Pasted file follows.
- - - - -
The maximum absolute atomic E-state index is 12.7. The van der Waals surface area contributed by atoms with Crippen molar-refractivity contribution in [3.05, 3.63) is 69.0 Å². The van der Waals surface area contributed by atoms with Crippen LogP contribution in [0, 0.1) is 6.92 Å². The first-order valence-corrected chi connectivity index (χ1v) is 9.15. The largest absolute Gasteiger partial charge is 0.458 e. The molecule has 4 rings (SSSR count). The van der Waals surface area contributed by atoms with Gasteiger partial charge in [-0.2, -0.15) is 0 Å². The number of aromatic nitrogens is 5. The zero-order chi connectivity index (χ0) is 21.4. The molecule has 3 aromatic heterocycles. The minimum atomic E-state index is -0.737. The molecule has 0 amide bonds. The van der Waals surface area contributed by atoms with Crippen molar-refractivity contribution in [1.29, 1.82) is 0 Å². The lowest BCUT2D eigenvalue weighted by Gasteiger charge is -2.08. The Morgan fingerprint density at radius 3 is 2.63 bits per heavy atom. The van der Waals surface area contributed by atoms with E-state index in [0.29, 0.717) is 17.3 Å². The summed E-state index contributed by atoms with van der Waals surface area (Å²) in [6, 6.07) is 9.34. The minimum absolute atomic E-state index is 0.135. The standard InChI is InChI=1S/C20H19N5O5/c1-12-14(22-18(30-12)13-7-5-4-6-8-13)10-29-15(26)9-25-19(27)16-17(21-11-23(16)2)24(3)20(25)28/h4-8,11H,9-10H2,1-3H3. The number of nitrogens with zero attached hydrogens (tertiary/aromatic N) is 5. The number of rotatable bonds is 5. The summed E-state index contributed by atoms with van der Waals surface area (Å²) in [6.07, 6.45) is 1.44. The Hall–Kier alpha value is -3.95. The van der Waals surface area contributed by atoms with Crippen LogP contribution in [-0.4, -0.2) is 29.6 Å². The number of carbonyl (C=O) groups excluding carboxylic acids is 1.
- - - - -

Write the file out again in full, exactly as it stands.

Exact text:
The maximum absolute atomic E-state index is 12.7. The van der Waals surface area contributed by atoms with Crippen molar-refractivity contribution in [3.05, 3.63) is 69.0 Å². The van der Waals surface area contributed by atoms with Crippen LogP contribution in [0, 0.1) is 6.92 Å². The first-order valence-corrected chi connectivity index (χ1v) is 9.15. The largest absolute Gasteiger partial charge is 0.458 e. The molecule has 4 rings (SSSR count). The van der Waals surface area contributed by atoms with Gasteiger partial charge in [-0.2, -0.15) is 0 Å². The number of aromatic nitrogens is 5. The zero-order chi connectivity index (χ0) is 21.4. The molecule has 3 aromatic heterocycles. The minimum atomic E-state index is -0.737. The molecule has 0 amide bonds. The van der Waals surface area contributed by atoms with Crippen molar-refractivity contribution in [1.29, 1.82) is 0 Å². The lowest BCUT2D eigenvalue weighted by Gasteiger charge is -2.08. The Morgan fingerprint density at radius 3 is 2.63 bits per heavy atom. The van der Waals surface area contributed by atoms with E-state index in [0.29, 0.717) is 17.3 Å². The summed E-state index contributed by atoms with van der Waals surface area (Å²) in [6, 6.07) is 9.34. The minimum absolute atomic E-state index is 0.135. The standard InChI is InChI=1S/C20H19N5O5/c1-12-14(22-18(30-12)13-7-5-4-6-8-13)10-29-15(26)9-25-19(27)16-17(21-11-23(16)2)24(3)20(25)28/h4-8,11H,9-10H2,1-3H3. The number of nitrogens with zero attached hydrogens (tertiary/aromatic N) is 5. The number of rotatable bonds is 5. The summed E-state index contributed by atoms with van der Waals surface area (Å²) in [6.07, 6.45) is 1.44. The Hall–Kier alpha value is -3.95. The van der Waals surface area contributed by atoms with Crippen LogP contribution in [-0.4, -0.2) is 29.6 Å². The number of carbonyl (C=O) groups excluding carboxylic acids is 1.